How Central Michigan wants to electrify its offense, and more takeaways from preseason camp

Central Michigan coach Jim McElwain walks down the sideline during fall practice Aug. 19 at the East Grass Field.

Graduate transfer quarterback Quinten Dormady took a two-step drop, looked to the middle of the field, looked left and delivered an arching pass to the left corner of the end zone.

On the other end was speedy slot receiver Kalil Pimpleton, who extended his hands with two defenders smothering him for an over the shoulder touchdown catch.

It's that type of up-tempo, big-play offense the Central Michigan football team plans to showcase beginning Aug. 29 in the season opener at Kelly/Shorts Stadium.

"I don't think words can explain it," said sophomore linebacker Andrew Ward of his excitement for the 2019 opener. "I'm looking forward to getting out with my brothers and handling business."

Redshirt freshman offensive lineman Luke Goedeke sat out last season due to NCAA transfer rules after coming to the Chippewas as a tight end from Wisconsin–Stevens Point. Not being able to help while watching the team stumble to a 1-11 record upset Goedeke, but he finally has an opportunity to get on the field and turn the program around.

"It's been a long time coming," Goedeke said. "Having to sit out a year from football was extremely dreadful."

Here's what I saw Monday, just 10 days until the 2019 campaign begins.

–  Like practices of the past, the first five periods of practice followed the same format: Fundamentals, stretching, individual drills, team drills and, once again, individual drills. The media watched for roughly 30 minutes.

– The opening team drill the Chippewas participated in was a 7-on-7 mini-scrimmage, featuring the first-team offense against the second-team defense. On the other end of the field, it was the second-team offense against the first-team defense. There were no defensive or offensive linemen.

– During CMU media day last Friday, McElwain raved about the ability to use his tight ends in multiple ways. Well, it was on full display Monday. The first-team offense featured Dormady, Pimpleton, running back Jonathan Ward, running back Romello Ross, receiver Tyrone Scott and tight ends Tony Poljan and Joel Wilson. 

– Using two tight ends in one package allowed the 6-foot-4, 217-pound Wilson to act as a receiver, something McElwain has developed into his offense. "We have to play to our strengths," McElwain said. "Our tight end group is probably our deepest of the skill positions, along with running backs. We are still a little thin at wideout." He went on to explain the Chippewa offense will operate in a one running back, one tight end set more often than using one running back and two tight ends. However, along with those two types of schemes, McElwain said he will sprinkle in a one running back, three tight end package.

– That first-team offense went up against a second-team defense that featured linebackers Justin Whiteside (true freshman) and Cory Gildersleeve Jr., cornerbacks Dishon McNary (JUCO transfer), Darius Bracy and Demarcus Governor (true freshman) and safeties Ormondell Dingle (true freshman) and Trey Jones (true freshman). Four of the seven players on the field were true freshman, and McElwain said there will be opportunities for them to get on the gridiron. "You're going to see a lot of new faces on the field as we play this year," the first-year coach said.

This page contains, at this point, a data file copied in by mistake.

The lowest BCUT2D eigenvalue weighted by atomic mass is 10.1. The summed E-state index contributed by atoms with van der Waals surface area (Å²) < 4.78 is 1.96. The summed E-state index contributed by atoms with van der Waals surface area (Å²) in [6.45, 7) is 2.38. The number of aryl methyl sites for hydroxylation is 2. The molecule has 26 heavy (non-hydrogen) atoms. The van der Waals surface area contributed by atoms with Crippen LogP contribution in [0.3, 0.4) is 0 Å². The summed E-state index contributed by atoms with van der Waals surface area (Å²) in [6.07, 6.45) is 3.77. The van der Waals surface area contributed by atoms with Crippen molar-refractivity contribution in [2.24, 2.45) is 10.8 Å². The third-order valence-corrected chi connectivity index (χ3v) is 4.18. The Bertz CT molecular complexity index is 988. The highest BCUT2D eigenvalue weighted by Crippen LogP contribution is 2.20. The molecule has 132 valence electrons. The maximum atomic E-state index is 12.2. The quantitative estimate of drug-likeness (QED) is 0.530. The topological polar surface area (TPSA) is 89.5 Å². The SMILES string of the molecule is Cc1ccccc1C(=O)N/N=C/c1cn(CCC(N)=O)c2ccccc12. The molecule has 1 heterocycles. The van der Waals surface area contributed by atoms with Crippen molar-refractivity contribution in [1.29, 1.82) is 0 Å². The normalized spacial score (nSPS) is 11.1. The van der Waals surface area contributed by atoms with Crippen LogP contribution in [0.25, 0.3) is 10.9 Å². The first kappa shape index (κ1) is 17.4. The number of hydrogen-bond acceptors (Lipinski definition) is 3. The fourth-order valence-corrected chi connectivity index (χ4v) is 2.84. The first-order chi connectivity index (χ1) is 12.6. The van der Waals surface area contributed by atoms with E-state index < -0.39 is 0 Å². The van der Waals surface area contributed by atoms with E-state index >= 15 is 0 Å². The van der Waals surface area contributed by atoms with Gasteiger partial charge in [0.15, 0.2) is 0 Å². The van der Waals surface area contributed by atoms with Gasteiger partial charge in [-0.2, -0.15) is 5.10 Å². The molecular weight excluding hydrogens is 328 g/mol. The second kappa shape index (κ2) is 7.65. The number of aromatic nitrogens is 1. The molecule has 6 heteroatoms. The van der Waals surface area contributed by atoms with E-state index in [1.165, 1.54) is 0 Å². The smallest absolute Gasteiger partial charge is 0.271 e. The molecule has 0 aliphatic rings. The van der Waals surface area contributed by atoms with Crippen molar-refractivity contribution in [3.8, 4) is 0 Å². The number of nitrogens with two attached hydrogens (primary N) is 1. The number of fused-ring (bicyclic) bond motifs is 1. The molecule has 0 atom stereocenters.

– Ward, a linebacker that sat out the 2018 season after transferring from Nebraska, commented after practice on the offense, explaining there is more explosiveness than last year. "I feel like we've got a good plan (on offense)," Ward said. "It's not about weapons, it's more about our scheme. Everyone flies around."

– The second-team offense in the 7-on-7 drill included junior quarterback David Moore (JUCO transfer), running backs Kumehnnu Gwilly and Thaddeus Cornick, wide receivers JaCorey Sullivan and Drayton Law, tight end Keegan Cossou and fullback Oakley Lavallii.

– While Moore was slinging it on offense, senior linebacker Michael Oliver was pacing the first-team defense in hot pursuit. He was joined by linebacker Troy Brown, cornerbacks Norman Anderson and Brandon Brown and safeties Devonni Reed, Da'Quaun Jamison and Alonzo McCoy.

– Even though Ward was not with the first-team defense Monday, he discussed the mentality of defensive coordinator Robb Akey's unit. "Just fly around," he said. "11 hats to the ball at all times and be physical. That's the goal with any defense." He also spoke about Oliver, calling him the outright leader of the room. "We all get along," Ward added. "Everyone gets along, but we are leaning on our leader, MJ. He's a good person to have in your corner and go to for advice." 

– As for that backup quarterback position, it seems to be ironing itself out. Once Moore was finished working with the second-team, he gave Dormady a break and took over the starting squad. True freshman quarterback Daniel Richardson replaced Moore with the backups – not senior Tommy Lazzaro. Instead, the moment Moore took over the first-team, Lazzaro jumped in with as a pass-catcher. He was not wearing a green jersey like other quarterbacks during practice. From the looks of it, McElwain may have squared away his top three quarterbacks in Dormady, Moore and Richardson. Redshirt freshman quarterback George Pearson did not practice due to injury.

– Starting center Steve Eipper spent time with the offensive line during individual drills, but he was not in pads. On Friday, McElwain said Eipper was expected to return Saturday or Sunday. Clearly, that wasn't the case. His left leg has been infected from a cut while working construction over the summer. Goedeke said Eipper is key to the success of the offense, noting the veteran knows everything like the back of his hand. "He's just a great leader," Goedeke added. "Everyone knows what they are doing more (this year), and it's just coming together."